Leadership: September 10, 2004

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The U.S. Army has encountered another uncomfortable reality check. The fighting in Iraq has made it clear that the heavy tank still plays a critical role in modern combat. In the 1990s, the army began planning a new family of lighter armored vehicles, that depend more on smart weapons, better communications and air power to take the place to heavy tanks (like the M-1) and infantry vehicles (like the M-2). In theory, this should work. New types of lighter armor (using electronic, composite or explosive techniques) could provide the same degree of protection that the M-1 and M-2 now have. But these new armor technologies are not ready for combat use yet, at least not in the U.S. Army. And soldiers, being soldiers, have learned to do the best with what theyve got. This has caused some critics of the armys plans (there are always critics of the armys plans) to use this as evidence that the heavy tank isnt dead. Well, unless we assume that new, lighter, armor technologies wont appear, then the current heavy tank is the tank of the future. But the development of armor technology in the past three decades has shown that you can get more protection for less weight. It's reasonable to expect that lighter, better protected, tanks are possible. 

What the troops want is some new vehicles, using the new technologies, to test in combat, before they junk their current stuff. Thats whats going to happen, or should happen. There is concern that the army will just rush off and buy a lot of untried (in actual combat) new vehicles. Thats never actually happened before, although the military has come close. The only good aspect of the painfully slow military procurement process is that the development and purchase of new major items (like armored vehicles) takes so long that theres always an opportunity to try out the new stuff before you build a lot of them. 

The debates go on not just because there is not always a war to decide the arguments between the politicians, pundits, armchair generals and the troops themselves, but because no one pays attention to the wargame and simulation people who do have the tools to sort these things out without a war. But wargames have long had a shady reputation in the Pentagon. After World War II, the scientific community convinced the army to drop history based wargames, in favor of those that would use just measurement and calculation to recreate combat situations. In most cases, this did not work. But it took three decades before the generals got fed up enough to go back to history based games. The scientific wargames, in the meantime, were still the official vehicles for determining what the present, and future, needs of the army would be. Insiders knew that these wargames didnt work, and the compromise solution was to find out what the politicians and generals would agree on, then tweak the wargame results to produce the desired results. Totally bogus, but it did the job.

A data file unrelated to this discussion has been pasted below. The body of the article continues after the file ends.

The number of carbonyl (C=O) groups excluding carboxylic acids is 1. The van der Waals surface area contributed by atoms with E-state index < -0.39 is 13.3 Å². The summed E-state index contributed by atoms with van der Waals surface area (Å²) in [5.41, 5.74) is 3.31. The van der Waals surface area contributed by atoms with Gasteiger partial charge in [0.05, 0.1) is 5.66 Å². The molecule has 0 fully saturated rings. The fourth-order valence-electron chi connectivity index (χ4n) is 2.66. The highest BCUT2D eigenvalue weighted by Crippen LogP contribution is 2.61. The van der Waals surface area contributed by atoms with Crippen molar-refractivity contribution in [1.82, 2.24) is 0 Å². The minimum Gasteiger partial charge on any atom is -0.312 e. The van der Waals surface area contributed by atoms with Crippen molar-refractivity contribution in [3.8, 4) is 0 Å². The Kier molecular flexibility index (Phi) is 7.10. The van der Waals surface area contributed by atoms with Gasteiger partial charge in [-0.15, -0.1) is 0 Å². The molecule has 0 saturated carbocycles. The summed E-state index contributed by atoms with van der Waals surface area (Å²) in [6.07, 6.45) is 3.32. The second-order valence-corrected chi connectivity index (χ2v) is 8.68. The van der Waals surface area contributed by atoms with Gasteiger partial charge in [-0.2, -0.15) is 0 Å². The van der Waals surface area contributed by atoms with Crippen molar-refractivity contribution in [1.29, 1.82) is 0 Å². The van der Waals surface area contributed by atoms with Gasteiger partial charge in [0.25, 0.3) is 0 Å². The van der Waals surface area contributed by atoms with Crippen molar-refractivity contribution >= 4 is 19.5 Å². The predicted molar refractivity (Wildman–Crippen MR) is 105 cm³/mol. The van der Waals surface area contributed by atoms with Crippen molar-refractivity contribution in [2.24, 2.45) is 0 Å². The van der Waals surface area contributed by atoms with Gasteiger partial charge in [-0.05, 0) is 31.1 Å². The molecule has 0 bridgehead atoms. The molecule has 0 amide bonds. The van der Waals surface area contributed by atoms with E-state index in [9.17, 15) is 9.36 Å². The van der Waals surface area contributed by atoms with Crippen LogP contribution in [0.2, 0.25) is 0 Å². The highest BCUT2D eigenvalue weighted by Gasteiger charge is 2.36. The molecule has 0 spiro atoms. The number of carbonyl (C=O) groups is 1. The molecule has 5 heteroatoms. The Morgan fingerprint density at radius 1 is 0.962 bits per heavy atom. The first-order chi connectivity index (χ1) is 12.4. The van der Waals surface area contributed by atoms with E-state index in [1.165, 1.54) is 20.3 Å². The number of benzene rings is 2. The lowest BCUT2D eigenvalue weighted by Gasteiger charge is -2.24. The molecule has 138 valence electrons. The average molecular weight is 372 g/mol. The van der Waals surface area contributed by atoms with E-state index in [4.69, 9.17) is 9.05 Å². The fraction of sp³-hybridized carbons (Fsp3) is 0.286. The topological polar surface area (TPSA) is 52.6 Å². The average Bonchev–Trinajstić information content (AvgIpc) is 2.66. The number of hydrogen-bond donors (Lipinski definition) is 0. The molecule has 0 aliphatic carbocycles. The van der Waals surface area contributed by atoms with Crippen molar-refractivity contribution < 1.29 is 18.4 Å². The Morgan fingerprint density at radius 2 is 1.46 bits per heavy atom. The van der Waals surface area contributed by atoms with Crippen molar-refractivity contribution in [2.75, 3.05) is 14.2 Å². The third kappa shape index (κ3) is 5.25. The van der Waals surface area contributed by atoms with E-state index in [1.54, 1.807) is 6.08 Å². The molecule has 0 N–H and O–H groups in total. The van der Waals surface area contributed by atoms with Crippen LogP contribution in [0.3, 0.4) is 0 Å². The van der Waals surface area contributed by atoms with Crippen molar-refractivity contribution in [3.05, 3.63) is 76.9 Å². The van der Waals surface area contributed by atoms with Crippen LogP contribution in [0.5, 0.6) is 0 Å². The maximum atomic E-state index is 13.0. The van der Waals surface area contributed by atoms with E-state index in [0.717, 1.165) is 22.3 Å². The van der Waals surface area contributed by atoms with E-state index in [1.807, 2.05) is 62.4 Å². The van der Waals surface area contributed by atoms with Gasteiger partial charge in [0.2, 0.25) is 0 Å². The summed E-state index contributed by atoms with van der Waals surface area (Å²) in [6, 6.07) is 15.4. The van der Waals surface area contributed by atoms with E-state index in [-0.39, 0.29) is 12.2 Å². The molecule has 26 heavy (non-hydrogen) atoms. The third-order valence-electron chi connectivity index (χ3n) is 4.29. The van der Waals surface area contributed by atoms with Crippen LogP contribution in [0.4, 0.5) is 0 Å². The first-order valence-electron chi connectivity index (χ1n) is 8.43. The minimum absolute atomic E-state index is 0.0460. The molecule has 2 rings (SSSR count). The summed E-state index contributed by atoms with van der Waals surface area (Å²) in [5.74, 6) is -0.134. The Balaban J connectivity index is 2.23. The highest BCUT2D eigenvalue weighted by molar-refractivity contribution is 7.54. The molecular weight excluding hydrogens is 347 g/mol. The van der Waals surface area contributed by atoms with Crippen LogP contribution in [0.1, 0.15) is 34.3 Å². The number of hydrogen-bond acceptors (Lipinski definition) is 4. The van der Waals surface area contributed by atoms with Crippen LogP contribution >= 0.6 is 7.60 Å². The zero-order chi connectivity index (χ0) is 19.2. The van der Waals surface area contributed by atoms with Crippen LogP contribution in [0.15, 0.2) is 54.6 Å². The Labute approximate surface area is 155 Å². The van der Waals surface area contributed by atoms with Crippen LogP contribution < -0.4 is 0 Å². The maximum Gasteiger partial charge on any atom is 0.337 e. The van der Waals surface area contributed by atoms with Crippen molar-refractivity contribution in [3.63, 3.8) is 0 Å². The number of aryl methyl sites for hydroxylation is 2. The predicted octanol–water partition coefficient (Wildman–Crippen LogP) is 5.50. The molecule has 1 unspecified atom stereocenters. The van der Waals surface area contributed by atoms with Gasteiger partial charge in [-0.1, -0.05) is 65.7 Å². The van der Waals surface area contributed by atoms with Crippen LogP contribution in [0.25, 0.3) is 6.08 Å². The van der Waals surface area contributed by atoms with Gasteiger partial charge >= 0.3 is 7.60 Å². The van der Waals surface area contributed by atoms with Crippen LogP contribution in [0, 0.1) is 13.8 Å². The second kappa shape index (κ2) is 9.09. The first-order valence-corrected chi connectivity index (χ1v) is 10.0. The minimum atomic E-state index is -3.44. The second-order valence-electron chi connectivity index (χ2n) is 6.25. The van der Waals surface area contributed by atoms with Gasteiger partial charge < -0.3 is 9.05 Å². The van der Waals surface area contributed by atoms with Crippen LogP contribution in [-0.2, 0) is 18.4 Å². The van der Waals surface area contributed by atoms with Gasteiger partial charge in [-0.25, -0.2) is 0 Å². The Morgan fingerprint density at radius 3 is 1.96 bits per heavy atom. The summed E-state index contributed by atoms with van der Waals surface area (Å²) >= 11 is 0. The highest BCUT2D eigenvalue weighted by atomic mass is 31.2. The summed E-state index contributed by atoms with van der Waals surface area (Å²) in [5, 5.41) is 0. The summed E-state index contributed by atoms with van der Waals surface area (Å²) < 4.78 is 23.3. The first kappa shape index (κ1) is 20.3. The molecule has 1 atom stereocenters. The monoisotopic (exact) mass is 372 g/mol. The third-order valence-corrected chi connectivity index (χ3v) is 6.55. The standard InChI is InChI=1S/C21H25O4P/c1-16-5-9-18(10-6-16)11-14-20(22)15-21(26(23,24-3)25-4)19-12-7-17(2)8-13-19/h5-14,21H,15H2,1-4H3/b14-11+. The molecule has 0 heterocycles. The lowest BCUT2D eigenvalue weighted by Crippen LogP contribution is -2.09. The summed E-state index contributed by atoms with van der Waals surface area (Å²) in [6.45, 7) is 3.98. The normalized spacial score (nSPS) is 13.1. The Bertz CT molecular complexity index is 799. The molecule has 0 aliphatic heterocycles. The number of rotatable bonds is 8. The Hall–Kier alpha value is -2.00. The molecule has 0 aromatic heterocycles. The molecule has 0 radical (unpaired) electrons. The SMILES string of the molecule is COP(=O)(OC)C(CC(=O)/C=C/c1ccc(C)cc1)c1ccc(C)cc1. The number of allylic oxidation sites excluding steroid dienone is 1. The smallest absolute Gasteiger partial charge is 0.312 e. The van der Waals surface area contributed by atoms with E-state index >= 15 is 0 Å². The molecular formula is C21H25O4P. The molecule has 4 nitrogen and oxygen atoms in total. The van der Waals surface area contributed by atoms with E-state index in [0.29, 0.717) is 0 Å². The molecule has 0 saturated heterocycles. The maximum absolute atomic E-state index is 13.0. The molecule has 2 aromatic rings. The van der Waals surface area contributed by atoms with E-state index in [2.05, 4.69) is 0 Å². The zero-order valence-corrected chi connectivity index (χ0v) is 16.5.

After the 1973 Arab-Israeli war, where Russian and American weapons got a thorough workout, many generals noted that the results could have been accurately predicted with history based wargames, but not with the "scientific" ones. In other words, the historical trends, on which the historical wargames are based, were more accurate than the current batch of "scientific" wargames. Thus the Pentagon wargames now have a much larger historical component, even though, officially, these predictive tools still make a fetish of validation (scientific proof that elements of the wargame accurately represent reality.) This validation has become a bad joke, with the old habits of just making it up in a pinch continuing. Fortunately, after three decades of experience, the Department of Defense wargaming community contains enough history based wargamers, and the military has enough senior people who are well read in military history, that many of the wargames currently used are pretty accurate. 

However, the bad reputation of wargames, as predictive tools, continues. Thus the importance of actual warfare to provide the ultimate test of what works, and what doesnt. It doesnt go unnoticed that the wartime experience tends to be more accurately represented in the historical wargames. So, over time, confidence in wargames is slowly returning. This, however, has not helped the current debate over the worth of the armys FCS (Future Combat System) of armored vehicles. Wargames are being used to analyze the FCS, but theres still enough wiggle room for anyone to claim anything they want.

 


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